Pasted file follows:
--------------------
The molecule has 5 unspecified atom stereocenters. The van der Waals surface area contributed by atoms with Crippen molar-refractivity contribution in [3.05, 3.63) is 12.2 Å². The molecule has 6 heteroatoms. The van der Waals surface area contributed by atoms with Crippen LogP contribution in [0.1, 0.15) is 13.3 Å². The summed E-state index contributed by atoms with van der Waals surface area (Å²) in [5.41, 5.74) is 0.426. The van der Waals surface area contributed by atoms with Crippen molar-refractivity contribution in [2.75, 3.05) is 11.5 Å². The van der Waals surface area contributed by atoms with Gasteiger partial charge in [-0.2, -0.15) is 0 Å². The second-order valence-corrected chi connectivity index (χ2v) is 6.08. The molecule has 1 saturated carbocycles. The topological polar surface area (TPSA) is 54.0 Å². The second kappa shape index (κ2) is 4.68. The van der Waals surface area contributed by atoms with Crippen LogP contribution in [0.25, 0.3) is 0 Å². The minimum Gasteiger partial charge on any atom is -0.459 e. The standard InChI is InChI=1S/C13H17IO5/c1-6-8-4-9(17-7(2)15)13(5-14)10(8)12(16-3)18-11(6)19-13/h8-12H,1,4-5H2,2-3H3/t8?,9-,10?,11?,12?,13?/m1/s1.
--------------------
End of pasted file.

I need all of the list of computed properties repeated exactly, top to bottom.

The molecule has 5 unspecified atom stereocenters. The van der Waals surface area contributed by atoms with Crippen molar-refractivity contribution in [3.05, 3.63) is 12.2 Å². The molecule has 6 heteroatoms. The van der Waals surface area contributed by atoms with Crippen LogP contribution in [0.1, 0.15) is 13.3 Å². The summed E-state index contributed by atoms with van der Waals surface area (Å²) in [5.41, 5.74) is 0.426. The van der Waals surface area contributed by atoms with Crippen molar-refractivity contribution in [2.75, 3.05) is 11.5 Å². The van der Waals surface area contributed by atoms with Gasteiger partial charge in [-0.2, -0.15) is 0 Å². The second-order valence-corrected chi connectivity index (χ2v) is 6.08. The molecule has 1 saturated carbocycles. The topological polar surface area (TPSA) is 54.0 Å². The second kappa shape index (κ2) is 4.68. The van der Waals surface area contributed by atoms with Crippen LogP contribution in [0.25, 0.3) is 0 Å². The minimum Gasteiger partial charge on any atom is -0.459 e. The standard InChI is InChI=1S/C13H17IO5/c1-6-8-4-9(17-7(2)15)13(5-14)10(8)12(16-3)18-11(6)19-13/h8-12H,1,4-5H2,2-3H3/t8?,9-,10?,11?,12?,13?/m1/s1.